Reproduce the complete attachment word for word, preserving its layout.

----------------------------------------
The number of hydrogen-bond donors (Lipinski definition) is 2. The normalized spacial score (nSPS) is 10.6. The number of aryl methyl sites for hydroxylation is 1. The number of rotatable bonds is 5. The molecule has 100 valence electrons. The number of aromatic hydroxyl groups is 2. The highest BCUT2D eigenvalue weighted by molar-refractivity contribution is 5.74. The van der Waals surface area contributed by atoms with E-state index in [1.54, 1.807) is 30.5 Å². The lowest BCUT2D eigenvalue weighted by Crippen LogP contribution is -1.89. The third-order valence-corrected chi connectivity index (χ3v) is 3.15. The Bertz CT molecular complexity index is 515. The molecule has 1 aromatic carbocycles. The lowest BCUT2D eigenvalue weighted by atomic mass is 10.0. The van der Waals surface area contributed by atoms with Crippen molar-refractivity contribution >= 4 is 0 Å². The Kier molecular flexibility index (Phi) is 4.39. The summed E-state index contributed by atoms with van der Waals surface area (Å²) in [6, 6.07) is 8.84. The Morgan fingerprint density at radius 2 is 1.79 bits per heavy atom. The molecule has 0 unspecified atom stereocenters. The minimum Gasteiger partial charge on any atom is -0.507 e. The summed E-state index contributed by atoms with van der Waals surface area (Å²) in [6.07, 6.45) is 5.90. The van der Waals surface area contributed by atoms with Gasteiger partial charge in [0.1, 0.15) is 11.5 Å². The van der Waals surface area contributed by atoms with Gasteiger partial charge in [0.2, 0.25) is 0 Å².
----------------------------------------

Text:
The number of hydrogen-bond donors (Lipinski definition) is 2. The normalized spacial score (nSPS) is 10.6. The number of aryl methyl sites for hydroxylation is 1. The number of rotatable bonds is 5. The molecule has 100 valence electrons. The number of aromatic hydroxyl groups is 2. The highest BCUT2D eigenvalue weighted by molar-refractivity contribution is 5.74. The van der Waals surface area contributed by atoms with E-state index in [1.54, 1.807) is 30.5 Å². The lowest BCUT2D eigenvalue weighted by Crippen LogP contribution is -1.89. The third-order valence-corrected chi connectivity index (χ3v) is 3.15. The Bertz CT molecular complexity index is 515. The molecule has 1 aromatic carbocycles. The lowest BCUT2D eigenvalue weighted by atomic mass is 10.0. The van der Waals surface area contributed by atoms with Crippen molar-refractivity contribution >= 4 is 0 Å². The Kier molecular flexibility index (Phi) is 4.39. The summed E-state index contributed by atoms with van der Waals surface area (Å²) in [6, 6.07) is 8.84. The Morgan fingerprint density at radius 2 is 1.79 bits per heavy atom. The molecule has 0 unspecified atom stereocenters. The minimum Gasteiger partial charge on any atom is -0.507 e. The summed E-state index contributed by atoms with van der Waals surface area (Å²) in [6.07, 6.45) is 5.90. The van der Waals surface area contributed by atoms with Gasteiger partial charge in [0.1, 0.15) is 11.5 Å². The van der Waals surface area contributed by atoms with Gasteiger partial charge in [0.2, 0.25) is 0 Å².